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Flare-bevel-gorve PJP Inspection

Flare-bevel-gorve PJP Inspection

(OP)
I am working on a job where the design engineer has called for a Flare-bevel-gorve weld with a specific effective throat (a PJP weld).
I cannot find in the D1.1 how to measure the weld once it has been placed. This project is subjected to a great deal of inspection.
These are HSS 8x8x5/8 members.

RE: Flare-bevel-gorve PJP Inspection

AISC Section J2.1a and Table J2.2 define the assumed effective throat for flare bevel groove welds as follows:
GMAW and FCAW-G weld process 5/8 R
SMAW and FCAW-S weld process 5/16 R
SAW weld process 5/16 R
R = radius of joint surface ( can be assumed to be 2t for HSS)
These values assume that the weld is filled flush to the surface of a round bar or a 90 degree bend in a formed section or rectangular HSS.
Larger effective throats than shown in Table J2.2 are permitted for a given welding procedure specification (WPS) provided the fabricator can establish by qualification the consistent production of such larger effective throat.

RE: Flare-bevel-gorve PJP Inspection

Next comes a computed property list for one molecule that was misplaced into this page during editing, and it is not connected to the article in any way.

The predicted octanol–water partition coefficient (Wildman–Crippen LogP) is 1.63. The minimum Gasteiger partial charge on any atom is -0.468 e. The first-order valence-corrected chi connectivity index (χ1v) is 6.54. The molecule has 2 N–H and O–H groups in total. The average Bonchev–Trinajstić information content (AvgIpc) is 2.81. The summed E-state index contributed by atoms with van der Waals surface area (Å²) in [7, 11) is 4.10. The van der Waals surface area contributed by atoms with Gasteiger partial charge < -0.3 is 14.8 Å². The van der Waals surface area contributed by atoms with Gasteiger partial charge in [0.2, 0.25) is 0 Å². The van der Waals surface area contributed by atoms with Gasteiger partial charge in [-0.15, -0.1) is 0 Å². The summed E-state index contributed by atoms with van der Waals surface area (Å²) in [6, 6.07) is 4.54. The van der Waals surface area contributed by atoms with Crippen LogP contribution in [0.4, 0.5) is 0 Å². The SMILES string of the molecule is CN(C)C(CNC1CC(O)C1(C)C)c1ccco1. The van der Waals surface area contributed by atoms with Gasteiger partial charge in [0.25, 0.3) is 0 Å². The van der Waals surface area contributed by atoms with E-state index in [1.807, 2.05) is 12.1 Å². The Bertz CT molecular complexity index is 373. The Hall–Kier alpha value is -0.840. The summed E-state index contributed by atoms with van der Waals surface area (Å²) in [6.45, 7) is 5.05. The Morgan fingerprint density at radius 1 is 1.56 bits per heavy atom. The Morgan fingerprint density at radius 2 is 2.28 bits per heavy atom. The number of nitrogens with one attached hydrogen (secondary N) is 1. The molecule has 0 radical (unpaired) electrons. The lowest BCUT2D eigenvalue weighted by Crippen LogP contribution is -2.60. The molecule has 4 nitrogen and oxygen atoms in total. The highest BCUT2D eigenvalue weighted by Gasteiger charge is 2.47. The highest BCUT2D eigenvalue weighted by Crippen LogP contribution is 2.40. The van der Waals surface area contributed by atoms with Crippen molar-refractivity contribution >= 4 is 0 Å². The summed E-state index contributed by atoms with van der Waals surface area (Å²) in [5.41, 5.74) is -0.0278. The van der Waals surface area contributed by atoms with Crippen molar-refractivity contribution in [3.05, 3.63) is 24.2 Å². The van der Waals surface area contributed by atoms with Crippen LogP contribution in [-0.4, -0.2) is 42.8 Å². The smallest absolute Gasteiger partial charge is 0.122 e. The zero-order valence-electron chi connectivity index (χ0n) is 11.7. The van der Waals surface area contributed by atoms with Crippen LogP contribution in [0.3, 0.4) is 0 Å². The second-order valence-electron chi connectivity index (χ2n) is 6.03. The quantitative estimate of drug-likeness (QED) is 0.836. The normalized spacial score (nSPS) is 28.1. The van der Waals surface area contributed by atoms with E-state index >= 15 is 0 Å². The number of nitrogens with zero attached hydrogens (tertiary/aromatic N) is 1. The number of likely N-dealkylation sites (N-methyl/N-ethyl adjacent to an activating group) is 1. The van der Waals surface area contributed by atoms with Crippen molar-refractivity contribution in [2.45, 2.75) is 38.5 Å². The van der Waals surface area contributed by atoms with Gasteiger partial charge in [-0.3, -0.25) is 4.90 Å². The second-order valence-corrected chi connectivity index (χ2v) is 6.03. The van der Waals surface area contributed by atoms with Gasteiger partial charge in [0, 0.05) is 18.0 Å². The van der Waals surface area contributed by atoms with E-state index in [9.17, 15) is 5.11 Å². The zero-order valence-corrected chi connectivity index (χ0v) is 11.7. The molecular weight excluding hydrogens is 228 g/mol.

You can't measure the effective throat after the weld is 'old and cold'. You *have* to know what the joint geometry was at the time the root was welded. With tube-steel, the as-fabricated radius can be measured after the face. But you don't know what the fit-up gap was [so you are forced to assume a zero gap - smaller throat], and you don't know how much penetration the welder got when he/she ran the root [so you are forced to assume that the penetration was zero].

Fit-up and In-process inspections by knowlegable welding inspectors is invaluable for PJP's. After the fact, it takes a very good ultrasound tech to determine the depth of penetration & effective throat, and the steel adjacent to the tested welds will need to be smooth and clean to allow good scanning by the shearwave transducer.

In-process inspections usually save money. Inspections of 'old and cold' welds cost money; sometimes a lot of money, when defects are found that happened again & again. A good welder is repetitive - the welds will be almost all good, or almost all bad. Kind of late when all the welding is done.

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